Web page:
“I think the least they could have done was give us some notice that the street was going to be closed for the rest of the year because it is a big inconvenience. I had no idea what was going on until I read it in the Phoenix a week later. During midterms, many students have found that the construction has made them have to change their daily routines,” said Tessa Kuipers, 20, a sophomore psychology major.
The part that seems most difficult for students is that students have not received any accommodations or assistance from the school to help them adjust to the construction.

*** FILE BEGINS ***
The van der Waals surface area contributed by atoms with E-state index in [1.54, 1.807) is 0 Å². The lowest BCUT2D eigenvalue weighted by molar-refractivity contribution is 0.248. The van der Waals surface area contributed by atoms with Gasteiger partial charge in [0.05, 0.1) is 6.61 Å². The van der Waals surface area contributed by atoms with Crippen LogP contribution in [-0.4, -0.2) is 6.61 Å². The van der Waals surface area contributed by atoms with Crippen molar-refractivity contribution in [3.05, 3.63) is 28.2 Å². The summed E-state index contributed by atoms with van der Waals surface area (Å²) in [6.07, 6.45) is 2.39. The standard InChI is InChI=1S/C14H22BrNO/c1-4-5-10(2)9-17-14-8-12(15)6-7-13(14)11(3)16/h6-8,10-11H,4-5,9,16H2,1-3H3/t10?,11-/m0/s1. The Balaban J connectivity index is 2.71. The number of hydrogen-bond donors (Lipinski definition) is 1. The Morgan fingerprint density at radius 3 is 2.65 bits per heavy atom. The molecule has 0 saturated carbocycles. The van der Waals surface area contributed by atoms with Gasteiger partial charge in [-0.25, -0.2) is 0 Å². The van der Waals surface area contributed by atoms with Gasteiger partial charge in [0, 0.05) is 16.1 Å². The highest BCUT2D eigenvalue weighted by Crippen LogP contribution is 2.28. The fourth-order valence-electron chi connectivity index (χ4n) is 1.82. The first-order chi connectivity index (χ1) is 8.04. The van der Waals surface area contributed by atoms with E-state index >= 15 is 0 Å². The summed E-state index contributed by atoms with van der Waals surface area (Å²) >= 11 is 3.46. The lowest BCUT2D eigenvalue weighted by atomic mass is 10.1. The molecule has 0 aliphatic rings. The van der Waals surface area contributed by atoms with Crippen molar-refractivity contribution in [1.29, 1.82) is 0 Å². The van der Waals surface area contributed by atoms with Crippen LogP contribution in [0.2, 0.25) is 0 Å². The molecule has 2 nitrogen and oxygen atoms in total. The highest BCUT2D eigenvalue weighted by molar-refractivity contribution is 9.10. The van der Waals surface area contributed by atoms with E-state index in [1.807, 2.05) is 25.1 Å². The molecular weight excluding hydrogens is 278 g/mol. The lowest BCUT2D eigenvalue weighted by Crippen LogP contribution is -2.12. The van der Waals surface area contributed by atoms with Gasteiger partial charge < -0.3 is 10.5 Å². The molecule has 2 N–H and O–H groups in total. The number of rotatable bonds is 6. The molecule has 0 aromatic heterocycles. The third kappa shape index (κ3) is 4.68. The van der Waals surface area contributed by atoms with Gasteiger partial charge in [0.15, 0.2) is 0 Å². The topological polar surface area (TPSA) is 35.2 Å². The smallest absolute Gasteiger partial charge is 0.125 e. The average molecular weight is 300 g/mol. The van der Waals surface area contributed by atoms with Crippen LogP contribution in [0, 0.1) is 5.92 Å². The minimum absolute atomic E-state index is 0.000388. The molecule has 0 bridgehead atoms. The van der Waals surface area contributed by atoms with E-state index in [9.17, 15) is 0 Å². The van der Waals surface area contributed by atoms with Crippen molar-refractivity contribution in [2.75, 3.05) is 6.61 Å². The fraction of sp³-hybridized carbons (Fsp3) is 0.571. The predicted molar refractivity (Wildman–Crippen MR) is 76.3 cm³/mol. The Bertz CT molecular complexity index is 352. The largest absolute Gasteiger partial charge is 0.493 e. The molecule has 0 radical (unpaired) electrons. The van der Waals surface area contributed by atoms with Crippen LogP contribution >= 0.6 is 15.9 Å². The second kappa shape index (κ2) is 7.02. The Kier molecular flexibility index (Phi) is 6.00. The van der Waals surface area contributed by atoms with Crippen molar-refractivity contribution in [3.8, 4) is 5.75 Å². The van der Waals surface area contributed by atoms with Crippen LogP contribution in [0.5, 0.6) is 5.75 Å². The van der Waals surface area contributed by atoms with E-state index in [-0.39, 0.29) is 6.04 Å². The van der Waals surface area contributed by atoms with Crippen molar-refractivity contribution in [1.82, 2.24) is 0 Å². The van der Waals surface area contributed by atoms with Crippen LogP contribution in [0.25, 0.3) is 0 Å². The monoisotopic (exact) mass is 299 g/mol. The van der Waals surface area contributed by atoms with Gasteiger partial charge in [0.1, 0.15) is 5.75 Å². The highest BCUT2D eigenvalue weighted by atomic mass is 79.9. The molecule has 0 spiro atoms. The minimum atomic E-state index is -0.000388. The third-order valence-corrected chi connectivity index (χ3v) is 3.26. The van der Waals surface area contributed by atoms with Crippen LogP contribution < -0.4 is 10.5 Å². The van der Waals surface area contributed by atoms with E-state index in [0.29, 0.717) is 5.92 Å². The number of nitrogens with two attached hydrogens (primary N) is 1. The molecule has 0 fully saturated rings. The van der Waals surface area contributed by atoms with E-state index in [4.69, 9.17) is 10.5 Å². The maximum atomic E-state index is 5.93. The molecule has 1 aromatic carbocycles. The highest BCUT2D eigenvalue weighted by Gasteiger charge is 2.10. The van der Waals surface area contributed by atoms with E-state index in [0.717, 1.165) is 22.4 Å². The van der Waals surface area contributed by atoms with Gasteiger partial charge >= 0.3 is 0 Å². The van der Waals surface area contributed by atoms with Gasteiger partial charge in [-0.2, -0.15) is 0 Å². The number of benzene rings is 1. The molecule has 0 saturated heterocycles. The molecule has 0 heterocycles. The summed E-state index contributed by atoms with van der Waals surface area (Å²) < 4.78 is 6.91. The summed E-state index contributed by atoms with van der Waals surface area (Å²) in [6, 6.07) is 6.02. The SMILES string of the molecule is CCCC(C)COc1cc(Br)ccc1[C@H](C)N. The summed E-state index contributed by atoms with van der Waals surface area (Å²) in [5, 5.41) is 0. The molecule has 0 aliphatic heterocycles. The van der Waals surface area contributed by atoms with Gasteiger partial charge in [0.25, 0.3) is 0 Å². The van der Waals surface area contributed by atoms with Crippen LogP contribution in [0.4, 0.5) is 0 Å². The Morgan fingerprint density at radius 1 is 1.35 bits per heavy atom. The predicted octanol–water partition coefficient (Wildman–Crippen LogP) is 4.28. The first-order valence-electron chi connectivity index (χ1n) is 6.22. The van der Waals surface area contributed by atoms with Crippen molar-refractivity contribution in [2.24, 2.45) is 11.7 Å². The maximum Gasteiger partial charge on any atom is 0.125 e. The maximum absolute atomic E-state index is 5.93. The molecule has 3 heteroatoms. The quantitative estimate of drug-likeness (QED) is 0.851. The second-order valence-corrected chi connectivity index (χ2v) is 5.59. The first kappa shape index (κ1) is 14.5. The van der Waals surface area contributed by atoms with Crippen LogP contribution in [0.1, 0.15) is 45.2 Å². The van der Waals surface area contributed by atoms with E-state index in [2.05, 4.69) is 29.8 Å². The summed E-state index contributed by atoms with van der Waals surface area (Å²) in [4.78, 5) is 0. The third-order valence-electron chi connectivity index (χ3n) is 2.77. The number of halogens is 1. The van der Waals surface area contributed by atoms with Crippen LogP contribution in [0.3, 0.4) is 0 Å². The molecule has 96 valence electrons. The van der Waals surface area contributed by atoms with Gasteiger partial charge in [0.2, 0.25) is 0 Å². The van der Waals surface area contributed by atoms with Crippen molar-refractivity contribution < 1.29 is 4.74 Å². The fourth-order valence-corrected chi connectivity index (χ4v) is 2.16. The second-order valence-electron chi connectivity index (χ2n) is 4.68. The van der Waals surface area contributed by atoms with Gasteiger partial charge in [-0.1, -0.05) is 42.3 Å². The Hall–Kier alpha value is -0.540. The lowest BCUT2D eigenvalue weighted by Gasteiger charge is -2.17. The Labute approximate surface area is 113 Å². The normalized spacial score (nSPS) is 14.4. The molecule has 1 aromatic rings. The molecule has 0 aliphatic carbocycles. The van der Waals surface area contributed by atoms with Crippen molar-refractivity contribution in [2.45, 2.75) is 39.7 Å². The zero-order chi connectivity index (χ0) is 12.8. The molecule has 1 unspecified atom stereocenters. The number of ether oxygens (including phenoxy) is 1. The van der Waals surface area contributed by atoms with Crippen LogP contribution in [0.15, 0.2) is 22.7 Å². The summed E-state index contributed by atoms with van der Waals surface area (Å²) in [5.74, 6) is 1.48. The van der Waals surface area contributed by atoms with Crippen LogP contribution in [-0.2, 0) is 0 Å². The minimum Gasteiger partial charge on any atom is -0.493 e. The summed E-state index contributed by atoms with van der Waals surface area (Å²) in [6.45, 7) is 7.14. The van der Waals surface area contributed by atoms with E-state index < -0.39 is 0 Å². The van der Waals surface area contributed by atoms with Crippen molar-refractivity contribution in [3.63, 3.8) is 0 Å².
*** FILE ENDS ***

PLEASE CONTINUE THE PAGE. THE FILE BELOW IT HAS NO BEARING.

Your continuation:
“I honestly think they could have left a small walking path. I think the closure of the entire street was Loyola trying to make a statement to the city so the university could close it for good in the future. Which would mean the students were not kept in the administration’s mind,” said Michael Conway, 20, a history and political science major.

Clark said the university has offered alternatives to the commute.

“There is a pedestrian path depicted on Loyola’s construction website. Additionally, we suspected that students would not take Winthrop and would instead shortcut through the alley we added additional lighting to the alleys for safety,” Clark said.

The administration at Loyola is hoping to close the North part of Kenmore Avenue permanently, Clark said.